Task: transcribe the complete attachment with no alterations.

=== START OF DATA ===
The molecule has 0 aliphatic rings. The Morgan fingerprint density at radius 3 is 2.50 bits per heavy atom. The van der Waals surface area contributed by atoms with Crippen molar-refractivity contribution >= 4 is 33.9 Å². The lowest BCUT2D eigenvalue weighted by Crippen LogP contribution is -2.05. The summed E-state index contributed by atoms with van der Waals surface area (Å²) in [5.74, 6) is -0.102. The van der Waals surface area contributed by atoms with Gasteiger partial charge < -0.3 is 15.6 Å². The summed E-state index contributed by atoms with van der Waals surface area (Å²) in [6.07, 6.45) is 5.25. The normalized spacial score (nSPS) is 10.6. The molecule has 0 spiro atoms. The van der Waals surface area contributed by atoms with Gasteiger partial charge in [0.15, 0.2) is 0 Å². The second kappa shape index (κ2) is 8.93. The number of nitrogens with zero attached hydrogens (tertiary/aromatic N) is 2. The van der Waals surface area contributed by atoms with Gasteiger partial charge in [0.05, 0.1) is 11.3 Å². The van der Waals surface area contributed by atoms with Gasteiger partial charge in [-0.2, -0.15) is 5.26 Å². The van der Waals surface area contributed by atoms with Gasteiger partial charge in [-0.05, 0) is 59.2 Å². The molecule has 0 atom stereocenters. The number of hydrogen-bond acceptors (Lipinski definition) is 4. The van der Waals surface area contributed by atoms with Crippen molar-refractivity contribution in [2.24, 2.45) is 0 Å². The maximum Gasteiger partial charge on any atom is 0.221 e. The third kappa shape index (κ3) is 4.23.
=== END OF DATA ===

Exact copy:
The molecule has 0 aliphatic rings. The Morgan fingerprint density at radius 3 is 2.50 bits per heavy atom. The van der Waals surface area contributed by atoms with Crippen molar-refractivity contribution >= 4 is 33.9 Å². The lowest BCUT2D eigenvalue weighted by Crippen LogP contribution is -2.05. The summed E-state index contributed by atoms with van der Waals surface area (Å²) in [5.74, 6) is -0.102. The van der Waals surface area contributed by atoms with Gasteiger partial charge < -0.3 is 15.6 Å². The summed E-state index contributed by atoms with van der Waals surface area (Å²) in [6.07, 6.45) is 5.25. The normalized spacial score (nSPS) is 10.6. The molecule has 0 spiro atoms. The van der Waals surface area contributed by atoms with Gasteiger partial charge in [0.15, 0.2) is 0 Å². The second kappa shape index (κ2) is 8.93. The number of nitrogens with zero attached hydrogens (tertiary/aromatic N) is 2. The van der Waals surface area contributed by atoms with Gasteiger partial charge in [0.05, 0.1) is 11.3 Å². The van der Waals surface area contributed by atoms with Gasteiger partial charge in [-0.2, -0.15) is 5.26 Å². The van der Waals surface area contributed by atoms with Gasteiger partial charge in [-0.05, 0) is 59.2 Å². The molecule has 0 atom stereocenters. The number of hydrogen-bond acceptors (Lipinski definition) is 4. The van der Waals surface area contributed by atoms with Crippen molar-refractivity contribution in [2.24, 2.45) is 0 Å². The maximum Gasteiger partial charge on any atom is 0.221 e. The third kappa shape index (κ3) is 4.23.